PROS and CONS: For simpler or smaller estates, the piecemeal approach can be an effective and affordable strategy to bypass probate, at least for your largest and most important assets. On the other hand, this approach requires constant, vigilant updating, and in many cases these updates can be overlooked. If you were to sell or reinvest your assets, or cancel an insurance policy due to high costs of premiums, and pass away suddenly, without updating your plan, your assets would be subject to probate, and your intended beneficiaries could lose their inheritance or might eventually get a cut of some of your assets once the fees, debts and taxes are paid.
A more thorough and highly effective strategy to protect against probate, is to create a revocable Trust that encompasses all your holdings. A Trust is a legal structure in which your property is held on behalf of your beneficiaries, to be managed and appropriated by an appointed Trustee. In a living Trust, you can name yourself the Trustee until you pass away or become unable to manage the Trust, at which point an appointed successor takes over. Under this arrangement, you have the same access to your property as you did before, with the exception that it is no longer exclusively in your name and is therefore exempt from probate. When you pass away, the holdings in the Trust pass to your beneficiaries per your instructions with no interruption or interference from the probate courts.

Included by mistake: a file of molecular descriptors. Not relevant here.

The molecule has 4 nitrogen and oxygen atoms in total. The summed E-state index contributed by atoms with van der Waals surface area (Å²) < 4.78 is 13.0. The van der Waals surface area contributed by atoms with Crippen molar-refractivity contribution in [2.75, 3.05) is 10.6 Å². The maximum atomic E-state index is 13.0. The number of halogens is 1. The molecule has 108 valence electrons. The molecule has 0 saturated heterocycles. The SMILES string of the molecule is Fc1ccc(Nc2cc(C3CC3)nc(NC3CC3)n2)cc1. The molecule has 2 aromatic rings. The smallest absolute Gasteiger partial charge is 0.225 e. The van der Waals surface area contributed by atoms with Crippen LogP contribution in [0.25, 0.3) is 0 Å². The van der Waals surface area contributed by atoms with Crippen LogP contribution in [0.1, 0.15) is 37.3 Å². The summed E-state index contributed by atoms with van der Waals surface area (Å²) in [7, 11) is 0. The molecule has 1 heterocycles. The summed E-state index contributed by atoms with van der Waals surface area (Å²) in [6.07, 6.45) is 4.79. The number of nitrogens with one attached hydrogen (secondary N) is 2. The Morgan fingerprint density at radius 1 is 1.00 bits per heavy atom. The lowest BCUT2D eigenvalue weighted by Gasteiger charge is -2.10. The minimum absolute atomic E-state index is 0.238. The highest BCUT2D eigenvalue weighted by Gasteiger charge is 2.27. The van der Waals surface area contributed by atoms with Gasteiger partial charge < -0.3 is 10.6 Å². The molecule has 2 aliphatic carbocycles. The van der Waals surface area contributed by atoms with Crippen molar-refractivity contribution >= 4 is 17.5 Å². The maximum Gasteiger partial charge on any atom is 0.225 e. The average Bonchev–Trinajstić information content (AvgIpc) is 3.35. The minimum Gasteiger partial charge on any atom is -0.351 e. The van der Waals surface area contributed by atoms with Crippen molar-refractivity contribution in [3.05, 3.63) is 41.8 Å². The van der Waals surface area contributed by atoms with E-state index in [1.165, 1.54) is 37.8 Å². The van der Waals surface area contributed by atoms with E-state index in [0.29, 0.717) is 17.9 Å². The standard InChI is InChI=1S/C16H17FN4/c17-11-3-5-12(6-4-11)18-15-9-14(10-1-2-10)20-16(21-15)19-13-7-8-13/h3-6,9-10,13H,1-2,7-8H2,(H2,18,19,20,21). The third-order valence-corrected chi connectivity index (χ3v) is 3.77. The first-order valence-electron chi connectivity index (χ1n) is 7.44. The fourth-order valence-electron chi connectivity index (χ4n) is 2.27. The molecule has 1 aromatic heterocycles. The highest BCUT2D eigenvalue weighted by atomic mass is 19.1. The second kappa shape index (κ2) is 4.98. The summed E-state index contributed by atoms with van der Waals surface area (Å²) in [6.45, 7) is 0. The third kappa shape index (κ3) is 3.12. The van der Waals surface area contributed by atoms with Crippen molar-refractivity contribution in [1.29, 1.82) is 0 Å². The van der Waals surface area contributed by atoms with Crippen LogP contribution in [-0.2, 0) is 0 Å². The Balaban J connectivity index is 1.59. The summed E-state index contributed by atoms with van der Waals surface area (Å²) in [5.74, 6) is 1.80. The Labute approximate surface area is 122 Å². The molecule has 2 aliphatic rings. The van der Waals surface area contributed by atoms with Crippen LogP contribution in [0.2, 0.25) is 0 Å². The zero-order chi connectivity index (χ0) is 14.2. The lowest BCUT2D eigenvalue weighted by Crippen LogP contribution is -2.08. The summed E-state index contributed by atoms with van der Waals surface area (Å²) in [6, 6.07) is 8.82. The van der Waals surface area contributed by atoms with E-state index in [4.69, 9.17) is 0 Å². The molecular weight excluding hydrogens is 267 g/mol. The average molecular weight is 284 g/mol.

PROS AND CONS: This arrangement requires some time, effort and cost to initiate and fully fund, so that it covers all your property. Once established, it is easily adaptable to changes in your family and financial situation, and equally easy to keep updated. A Trust can also handle almost any asset and easily accommodate advanced tax planning, unlike the piecemeal approach. This approach provides greater asset protection in the case of disputes, and you can even continue to grow your wealth on behalf of your beneficiaries after you die. Perhaps most importantly, a Trust that is properly constructed and managed is your best protection against probate.
The safest way to create a probate-proof estate plan is to work with an estate planning attorney to devise a customized solution. Then update that plan regularly to reflect any changes that occur in the future. If you haven’t reviewed your estate plan in a while, now is the best time to make sure your estate is probate proof. Call 718.514.7575 or email firstname.lastname@example.org.
This article was contributed by Monet Binder, Esq. MONET BINDER, ESQ., has her practice in Queens, New York, dedicated to protecting families, their legacies and values. All halachic documents are approved by the BAIS HAVAAD HALACHA CENTER in Lakewood, under the direction of Rabbi Dovid Grossman and the guidance of Harav Shmuel Kaminetsky, shlita, as well as other leading halachic authorities.
The information in this article is intended solely for your information. It does not constitute legal advice, and it should not be relied on without a discussion of your specific situation with an attorney.